DURRELL, Lawrence

(1912 - 1990)
“It takes a lot of energy and a lot of neurosis to write a novel. If you were really sensible, you'd do something else.”

Novelist, poet and travel writer, Durrell was born in India to English and Anglo Irish parents, and always put his creative imagination down to “a Tibetan mentality” engendered by this mix of nationalities.  He found pre war England to be an overly formal environment, and, determined to be a writer, he persuaded his family (which included his younger brother, the writer and naturalist, Gerald Durrell) to move to Corfu, where the more relaxed lifestyle allowed him to write.  His first novel, Pied Piper of Lovers (1935) was not well recieved, so he invented a pseudonym - Charles Norden - and wrote his second novel, Panic Spring (1937), which was much more successful.  It was whilst he was in Corfu that he began a lifelong friendship and correspondence with Henry Miller, who convinced him to remain firm in denying Faber’s request that he expurgate portions of The Black Book (1938).  In 1942, Durrell, moved to Alexandria, Egypt, ostensibly working as a press attaché for the British Information Office, but in reality noting the sights, sensations and people around him and making notes for what was to become what is possibly his greatest literary accomplishment, The Alexandria Quartet.  It was also in Alexandria that he  met his second wife who was to become the model for Justine, the first of the Quartet, published in 1957.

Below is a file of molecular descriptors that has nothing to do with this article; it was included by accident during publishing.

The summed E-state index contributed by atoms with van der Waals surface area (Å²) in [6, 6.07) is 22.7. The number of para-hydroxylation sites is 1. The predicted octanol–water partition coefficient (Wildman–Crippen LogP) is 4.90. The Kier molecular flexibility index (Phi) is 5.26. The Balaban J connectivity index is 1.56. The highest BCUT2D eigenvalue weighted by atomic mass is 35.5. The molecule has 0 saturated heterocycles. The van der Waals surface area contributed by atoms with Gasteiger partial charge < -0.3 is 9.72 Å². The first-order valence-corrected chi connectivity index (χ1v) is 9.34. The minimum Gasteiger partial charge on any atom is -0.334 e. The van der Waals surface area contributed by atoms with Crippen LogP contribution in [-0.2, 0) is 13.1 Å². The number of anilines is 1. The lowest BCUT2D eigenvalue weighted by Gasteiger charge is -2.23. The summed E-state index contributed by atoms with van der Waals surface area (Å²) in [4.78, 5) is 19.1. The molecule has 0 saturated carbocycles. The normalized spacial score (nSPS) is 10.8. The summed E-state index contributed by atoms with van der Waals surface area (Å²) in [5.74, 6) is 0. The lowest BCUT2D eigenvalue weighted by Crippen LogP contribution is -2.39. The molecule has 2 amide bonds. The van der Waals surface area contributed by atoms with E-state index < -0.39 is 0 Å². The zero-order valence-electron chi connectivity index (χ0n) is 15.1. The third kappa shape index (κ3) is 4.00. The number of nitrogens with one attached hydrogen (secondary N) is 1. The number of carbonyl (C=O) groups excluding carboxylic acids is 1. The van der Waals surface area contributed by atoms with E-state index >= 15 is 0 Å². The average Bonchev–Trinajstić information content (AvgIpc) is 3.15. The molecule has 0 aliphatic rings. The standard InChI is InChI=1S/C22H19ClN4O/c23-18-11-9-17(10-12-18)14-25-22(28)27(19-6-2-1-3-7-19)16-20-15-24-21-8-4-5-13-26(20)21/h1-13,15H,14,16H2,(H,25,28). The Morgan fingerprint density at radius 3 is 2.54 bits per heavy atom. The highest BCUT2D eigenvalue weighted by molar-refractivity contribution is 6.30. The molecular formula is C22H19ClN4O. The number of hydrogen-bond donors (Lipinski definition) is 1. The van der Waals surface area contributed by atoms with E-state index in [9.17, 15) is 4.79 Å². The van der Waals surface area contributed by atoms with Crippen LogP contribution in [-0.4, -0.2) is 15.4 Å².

A prolific writer of poetry and prose until his death in France 1990, he was described by The Guardian as "one of the best selling, most celebrated English novelists of the late 20th century"


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